The Death of Bricks and Mortar

"Bricks and Mortar" is the ubiquitous phrase often used to describe property, but how much longer will we use "bricks and mortar" or masonry construction? Many other forms of construction have been around for years, such as steel frame, timber frame and ICF, but until recent years weren't as popular. In my experience, people just like bricks; they feel safe with it and feel they understand it. However, legislation, especially in Wales, is driving us away from blockwork building.

Fundamentally, as much as people like bricks, they like their money even more.

As insulation standards keep being driven up, the walls have gotten thicker and thicker leading us to an inevitable crunch point where blockwork becomes uneconomical. As you thicken the walls, you need stronger wall ties, and wider foundations, so more digging and more concrete. The other construction methods, however, have the insulation incorporated into the structure and therefore don't suffer in the same way.

Developers I work with are predominantly shifting towards timber frame for the economies, and the adventurous self-builders are switching to ICF (Insulated Concrete Forms). ICF, for the lay person, looks like giant lego blocks which are stacked on each other with very little skill required and then filled with concrete. The only great hurdle to ICF so far seems to be the number of mortgage suppliers willing to take them on. The great benefits are the air-tightness formed by the concrete fill, the superior insulation levels and the speed of construction.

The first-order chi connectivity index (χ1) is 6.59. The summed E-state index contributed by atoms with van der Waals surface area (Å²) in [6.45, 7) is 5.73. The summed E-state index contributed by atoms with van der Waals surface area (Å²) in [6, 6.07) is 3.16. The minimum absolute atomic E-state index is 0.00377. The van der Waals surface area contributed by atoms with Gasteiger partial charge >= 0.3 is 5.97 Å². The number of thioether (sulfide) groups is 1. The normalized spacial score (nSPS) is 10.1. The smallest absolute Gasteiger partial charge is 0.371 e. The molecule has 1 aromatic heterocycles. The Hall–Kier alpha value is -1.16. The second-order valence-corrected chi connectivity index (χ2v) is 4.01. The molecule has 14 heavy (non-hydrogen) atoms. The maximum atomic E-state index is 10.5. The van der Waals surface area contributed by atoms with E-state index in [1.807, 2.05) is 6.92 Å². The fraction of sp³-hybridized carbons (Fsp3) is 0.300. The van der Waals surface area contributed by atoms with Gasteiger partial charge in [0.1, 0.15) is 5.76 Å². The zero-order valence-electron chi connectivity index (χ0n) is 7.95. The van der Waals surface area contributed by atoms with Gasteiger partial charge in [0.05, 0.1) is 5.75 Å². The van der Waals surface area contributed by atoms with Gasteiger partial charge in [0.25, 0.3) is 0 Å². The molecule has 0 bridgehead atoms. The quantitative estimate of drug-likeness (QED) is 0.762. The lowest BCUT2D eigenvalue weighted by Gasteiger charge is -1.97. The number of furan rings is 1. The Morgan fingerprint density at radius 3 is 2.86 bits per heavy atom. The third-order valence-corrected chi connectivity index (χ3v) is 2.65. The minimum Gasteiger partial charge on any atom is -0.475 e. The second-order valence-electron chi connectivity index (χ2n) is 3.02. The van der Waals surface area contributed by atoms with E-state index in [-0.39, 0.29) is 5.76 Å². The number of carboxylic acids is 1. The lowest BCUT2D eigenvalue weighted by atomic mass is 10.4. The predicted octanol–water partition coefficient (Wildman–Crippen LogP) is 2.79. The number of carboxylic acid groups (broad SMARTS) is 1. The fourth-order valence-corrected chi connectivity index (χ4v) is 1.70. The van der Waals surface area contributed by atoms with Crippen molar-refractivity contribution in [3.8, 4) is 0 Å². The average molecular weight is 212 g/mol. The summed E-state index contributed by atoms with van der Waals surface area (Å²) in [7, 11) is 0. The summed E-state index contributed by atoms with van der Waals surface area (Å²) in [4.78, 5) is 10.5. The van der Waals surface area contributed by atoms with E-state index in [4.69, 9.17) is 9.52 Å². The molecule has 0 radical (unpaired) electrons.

The biggest hurdle of all is mindset, on which there's very little movement. I suspect that despite the benefits of other construction types, "bricks and mortar" are here for the long haul.

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